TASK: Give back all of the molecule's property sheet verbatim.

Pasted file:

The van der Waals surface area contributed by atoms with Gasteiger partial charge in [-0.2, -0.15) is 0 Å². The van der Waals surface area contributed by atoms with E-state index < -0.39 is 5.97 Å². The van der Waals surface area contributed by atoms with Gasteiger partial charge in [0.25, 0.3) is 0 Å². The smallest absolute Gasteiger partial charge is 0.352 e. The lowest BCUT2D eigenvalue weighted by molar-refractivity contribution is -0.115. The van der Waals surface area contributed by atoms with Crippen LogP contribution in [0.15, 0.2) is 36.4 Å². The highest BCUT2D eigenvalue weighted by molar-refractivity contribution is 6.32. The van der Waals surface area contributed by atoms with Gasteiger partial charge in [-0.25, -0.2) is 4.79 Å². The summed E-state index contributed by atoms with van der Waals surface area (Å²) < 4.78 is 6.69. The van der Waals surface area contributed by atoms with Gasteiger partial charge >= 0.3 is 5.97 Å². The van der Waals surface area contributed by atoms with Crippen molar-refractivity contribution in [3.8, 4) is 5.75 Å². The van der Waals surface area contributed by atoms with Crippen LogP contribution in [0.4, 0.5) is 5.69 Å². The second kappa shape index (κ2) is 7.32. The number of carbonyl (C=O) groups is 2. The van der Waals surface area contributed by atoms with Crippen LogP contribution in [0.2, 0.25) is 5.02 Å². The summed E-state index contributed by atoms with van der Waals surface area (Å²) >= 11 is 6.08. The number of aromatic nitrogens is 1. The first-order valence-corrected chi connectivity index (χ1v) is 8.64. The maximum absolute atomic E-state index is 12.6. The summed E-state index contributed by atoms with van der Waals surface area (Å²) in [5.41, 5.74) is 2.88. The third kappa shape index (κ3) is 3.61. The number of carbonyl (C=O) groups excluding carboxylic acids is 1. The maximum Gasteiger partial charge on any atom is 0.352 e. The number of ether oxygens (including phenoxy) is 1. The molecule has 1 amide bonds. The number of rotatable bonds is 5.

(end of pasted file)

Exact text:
The van der Waals surface area contributed by atoms with Gasteiger partial charge in [-0.2, -0.15) is 0 Å². The van der Waals surface area contributed by atoms with E-state index < -0.39 is 5.97 Å². The van der Waals surface area contributed by atoms with Gasteiger partial charge in [0.25, 0.3) is 0 Å². The smallest absolute Gasteiger partial charge is 0.352 e. The lowest BCUT2D eigenvalue weighted by molar-refractivity contribution is -0.115. The van der Waals surface area contributed by atoms with Crippen LogP contribution in [0.15, 0.2) is 36.4 Å². The highest BCUT2D eigenvalue weighted by molar-refractivity contribution is 6.32. The van der Waals surface area contributed by atoms with Gasteiger partial charge in [-0.25, -0.2) is 4.79 Å². The summed E-state index contributed by atoms with van der Waals surface area (Å²) < 4.78 is 6.69. The van der Waals surface area contributed by atoms with Gasteiger partial charge >= 0.3 is 5.97 Å². The van der Waals surface area contributed by atoms with Crippen molar-refractivity contribution in [3.8, 4) is 5.75 Å². The van der Waals surface area contributed by atoms with Crippen LogP contribution in [0.4, 0.5) is 5.69 Å². The second kappa shape index (κ2) is 7.32. The number of carbonyl (C=O) groups is 2. The van der Waals surface area contributed by atoms with Crippen LogP contribution in [0.2, 0.25) is 5.02 Å². The summed E-state index contributed by atoms with van der Waals surface area (Å²) >= 11 is 6.08. The number of aromatic nitrogens is 1. The first-order valence-corrected chi connectivity index (χ1v) is 8.64. The maximum absolute atomic E-state index is 12.6. The summed E-state index contributed by atoms with van der Waals surface area (Å²) in [5.41, 5.74) is 2.88. The third kappa shape index (κ3) is 3.61. The number of carbonyl (C=O) groups excluding carboxylic acids is 1. The maximum Gasteiger partial charge on any atom is 0.352 e. The number of ether oxygens (including phenoxy) is 1. The molecule has 1 amide bonds. The number of rotatable bonds is 5.